Stem Cells: Many Willing Embryo Donors

As the debate over the use of human embryos in research continued with today's presidential veto of yet another stem-cell bill, a new survey of more than 1,000 infertility patients found that 60 percent were willing to donate their frozen embryos to stem-cell research. The study, conducted at Johns Hopkins University and Duke University and published in the journal Science, found that the couples were nearly three times more likely to donate their embryos for stem-cell research than for adoption. These donations could make an additional 80,000 to 100,000 embryos available to researchers, says coauthor of the study Ruth Faden. NEWSWEEK's Sarah Kliff spoke with Faden, director of the Johns Hopkins Berman Institute of Bioethics. Excerpts:

NEWSWEEK: Did these survey results surprise you?
Ruth Faden:
They were surprising and they weren't. If you look at the previously available estimate from the one national American study it's hugely surprising. The old data came from a 2003 survey of infertility clinics, but not the patients themselves. They estimated in 2003, that a little under 3 percent of frozen embryos were available for research. Our data, which came directly from infertility patients, suggests that indeed there may be as many as 50 to 60 percent who would like to donate embryos to stem-cell research. It's not so surprising because the data in other countries is more in line with our data.

What do these new findings mean?
The study suggests that the preferences of the infertility patients about embryo donation are very close to the attitudes of the American public about stem-cell research. Generally speaking, somewhere around 60 percent of the public supports embryonic stem-cell research. So you see that there is a concordance in terms of the level of support and interest. That's part of the big news. This study also adds a very relevant perspective, the perspective of infertility patients, that could have come out either way. A much smaller proportion [of infertility patients] could have said they are likely to donate to research. Instead we had a majority saying they're likely to donate. Now we have a third voice. We didn't know that before the study.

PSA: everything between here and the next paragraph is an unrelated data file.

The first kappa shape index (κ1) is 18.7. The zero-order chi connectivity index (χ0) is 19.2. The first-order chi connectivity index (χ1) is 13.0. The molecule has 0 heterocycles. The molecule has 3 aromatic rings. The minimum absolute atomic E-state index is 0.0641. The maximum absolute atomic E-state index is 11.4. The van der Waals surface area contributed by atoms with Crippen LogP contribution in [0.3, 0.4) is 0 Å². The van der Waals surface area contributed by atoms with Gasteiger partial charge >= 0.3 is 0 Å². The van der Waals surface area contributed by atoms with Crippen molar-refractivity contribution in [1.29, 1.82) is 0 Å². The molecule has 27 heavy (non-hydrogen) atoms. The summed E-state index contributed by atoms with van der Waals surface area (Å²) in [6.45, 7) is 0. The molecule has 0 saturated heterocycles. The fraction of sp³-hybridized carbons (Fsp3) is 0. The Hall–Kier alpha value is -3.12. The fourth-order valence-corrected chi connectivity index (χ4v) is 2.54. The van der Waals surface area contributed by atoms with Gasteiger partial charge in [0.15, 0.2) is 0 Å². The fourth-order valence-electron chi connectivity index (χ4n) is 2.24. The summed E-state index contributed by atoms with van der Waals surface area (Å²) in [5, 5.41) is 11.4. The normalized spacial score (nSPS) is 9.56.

How important is it to hear directly from the potential donors?
In this, one of the most significant debates about the ethics of science of our time, we have not yet heard, in any major way, the moral standpoint of the people at the heart of this, the people who created these embryos and have moral and legal authority over them. We have policy makers, we have pro-life advocates, we have stem-cell research advocates, we have advocates from disease interest groups debating what it is ethical to do with cryopreserved embryos, but not the infertility patients. These embryos have very special and moral meaning for the people who create them. They are not just there in these banks disembodied. They belong to people. If we want to engage most deeply with what ought to be done, we need to know the preferences of the infertility patients whose embryos these are.

How do you explain the preference for stem-cell research over adoption by another couple?
In a companion qualitative study, we interviewed a smaller number of patients in depth. What was very interesting was getting an understanding of how they view the embryos that they have had cryo-preserved. They saw the embryos they created as emerging from their desire to have a baby. And they felt very strongly that if an embryo was ere permitted to become a child, they wanted to be and should be the parent. It's important, and I don't think we can overstate this, to understand that this big policy debate is also a very private, personal choice for a lot of individual patients. It's a policy debate for the nation but a private decision for many couples who actually have these embryos cryo-preserved.

How would you like to see your findings play out in the public policy arena?
They support the view that the current proposed [now vetoed] legislation is not only aligned with the majority view of the American public but also aligned with this important, morally relevant group. This provides additional support for the stem cell legislation and for how to think about the legislation. This will not change the view of people who hold the position that destroying embryos is immoral and never justifiable. That's a coherent position that these data cannot challenge. But for people who believe that there might be some circumstances in which early human life can be ethically destroyed to achieve another human end, this is important data.

What currently happens to the frozen embryos of infertile couples?
There are no national data about how many embryos are donated. There are data from the United Kingdom, where we know, for example, that over 3,000 embryos have been donated for research last year and about 230 were donated to other couples for adoption. We have no idea what the situation is in the United States because we keep no comparable records in this country.

Are infertility patients currently informed of their option to donate embryos to stem-cell research?
We don't know with what frequency the option is put forward. One of the reasons why these data are of such interest is that we have so little data from the U.S. ... We're hoping this work will not only bring attention to that third voice, but will also help make it easier for fertility patients to understand their options and easier for them what is for many a very difficult decision.